April 17 2020

Legal Design as a first step towards Design Thinking

Marco Imperiale

We are living in a world where lawyers have to articulate their value day by day to each one of their clients. For this purpose, legal design is not only a means. It is a statement that we are willing to collaborate with our clients, that we are focusing on them instead of on ourselves, and that we are ready to change our way of work if we can see an approach that is faster, better, clearer and more efficient. Even only for these reasons, I believe it is worth a try.

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How do you define legal design?
Personally, I see it as a first step towards design thinking, which is basically an iterative process to understand better the user, her customs, and identify new and/or better solutions to her problems. However, there are many definitions. According to one of the major experts of the field, Margaret Hagan, it is “a way of assessing and creating legal services, with a focus on how usable, useful, and engaging these services are”. I also like the one provided by Richard Malbey: “legal design is a mindset as much as a discipline. It means starting with the end user of legal services of all kinds and working backwards”.
That said, I think that, in order to consider what legal design is, we should also consider what it is not. It is not legal tech, even if it requires (most of the time) the use of technology and, like legal tech platforms, pushes lawyers to think forward instead of backward. It is not marketing, even though, like marketing professionals, legal designers are required to be “customer-obsessed”. It is not interior design, but like designers we are shifting towards a document that is beautiful - not only useful -, because we believe that form and content are intrinsically related.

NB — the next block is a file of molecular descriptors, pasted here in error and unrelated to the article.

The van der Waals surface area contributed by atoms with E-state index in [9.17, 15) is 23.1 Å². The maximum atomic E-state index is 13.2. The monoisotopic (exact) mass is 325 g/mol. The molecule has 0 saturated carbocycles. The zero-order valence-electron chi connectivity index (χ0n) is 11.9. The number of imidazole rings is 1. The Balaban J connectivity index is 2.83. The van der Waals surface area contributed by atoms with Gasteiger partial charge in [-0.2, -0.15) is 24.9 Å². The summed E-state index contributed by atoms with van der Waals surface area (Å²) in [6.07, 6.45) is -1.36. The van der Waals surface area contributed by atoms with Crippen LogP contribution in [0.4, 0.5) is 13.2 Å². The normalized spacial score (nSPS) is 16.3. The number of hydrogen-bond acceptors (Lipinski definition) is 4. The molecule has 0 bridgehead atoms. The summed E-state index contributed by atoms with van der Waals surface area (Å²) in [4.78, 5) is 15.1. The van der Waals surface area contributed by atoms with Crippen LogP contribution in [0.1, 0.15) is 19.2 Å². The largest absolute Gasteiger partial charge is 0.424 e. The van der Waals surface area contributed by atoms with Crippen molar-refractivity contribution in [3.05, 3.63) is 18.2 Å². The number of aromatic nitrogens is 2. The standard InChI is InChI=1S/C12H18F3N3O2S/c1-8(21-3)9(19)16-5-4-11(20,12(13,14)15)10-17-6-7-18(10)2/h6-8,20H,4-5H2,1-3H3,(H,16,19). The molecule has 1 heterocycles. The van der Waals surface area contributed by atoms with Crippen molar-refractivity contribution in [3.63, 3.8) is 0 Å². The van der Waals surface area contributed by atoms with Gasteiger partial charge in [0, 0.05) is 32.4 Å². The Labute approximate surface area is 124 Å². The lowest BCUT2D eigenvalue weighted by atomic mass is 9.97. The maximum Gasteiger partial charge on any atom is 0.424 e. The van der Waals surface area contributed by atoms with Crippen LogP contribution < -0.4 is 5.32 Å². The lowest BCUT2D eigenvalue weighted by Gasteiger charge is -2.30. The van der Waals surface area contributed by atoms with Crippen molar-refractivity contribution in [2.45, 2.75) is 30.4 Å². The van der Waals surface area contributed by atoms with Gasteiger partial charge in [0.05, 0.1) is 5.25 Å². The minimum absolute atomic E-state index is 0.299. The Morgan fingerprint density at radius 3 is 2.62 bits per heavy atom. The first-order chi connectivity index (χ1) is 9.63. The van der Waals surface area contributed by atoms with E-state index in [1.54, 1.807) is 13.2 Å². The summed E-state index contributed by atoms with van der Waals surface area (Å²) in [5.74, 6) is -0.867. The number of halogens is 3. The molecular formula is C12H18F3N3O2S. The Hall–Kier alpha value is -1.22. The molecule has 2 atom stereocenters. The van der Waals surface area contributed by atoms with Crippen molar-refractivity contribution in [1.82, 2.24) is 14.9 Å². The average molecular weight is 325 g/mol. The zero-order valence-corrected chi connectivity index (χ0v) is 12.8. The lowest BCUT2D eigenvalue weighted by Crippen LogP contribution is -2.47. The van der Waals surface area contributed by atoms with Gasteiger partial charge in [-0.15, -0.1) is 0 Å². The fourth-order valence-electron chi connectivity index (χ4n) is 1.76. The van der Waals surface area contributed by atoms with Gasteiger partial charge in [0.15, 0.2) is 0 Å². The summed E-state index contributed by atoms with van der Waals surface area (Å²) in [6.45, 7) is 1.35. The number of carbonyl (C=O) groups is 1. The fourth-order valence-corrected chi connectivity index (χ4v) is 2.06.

How do you see legal design impacting the way in which legal departments work over the next coming years?
In order to answer your question, I think it is necessary to make a distinction between law firms and corporate legal departments.
In the first case, it will grow as long as clients ask for that or as long as law firms can see its value, both in monetary and non-monetary terms (relationships with clients, innovative approach, tailor-made services etc.)
In the second case, and especially considering big companies, I believe that its adoption will be massive, and I say this for several reasons. Firstly, the possibility of creating b2c documents. It is no coincidence that terms and conditions and privacy policies are among the most used examples in the legal design field. Secondly, a stronger willingness to experiment new and innovative solutions to solve complex problems. Thirdly, a direct request from other departments of the company, who want contracts that are easy to use, readable, simple and clear. In companies a headcount of several hundreds of employees, most of the times intercultural, shifting towards a legal design mindset could be extremely helpful.
That said, I stress once again that legal design means not only crafting simple and catchy documents, but also involving all the players in the creation and development of better solutions. That is by far the hardest part.

Speaking of law firms, how do you think is legal design impacting them?
It’s a very beautiful question. Undeniably, legal design is an intriguing topic, especially for the law firms interested in having or showing an innovative approach to the legal field. I have seen more interest on the topic in the last few months than in the last five years.
In the 2019 edition of the Legal Design Summit in Finland, the most important event of the field - where I was involved as a speaker - adoption from law firms was one of the crucial topics, because legal design is intrinsically connected with the pricing, the services we offer, the relationship with our clients, and the way we see ourselves. I see a growth, for sure, but its amount will depend on us, and I think that the internal culture of the firm will make the difference at last.

Article author:
Marco Imperiale

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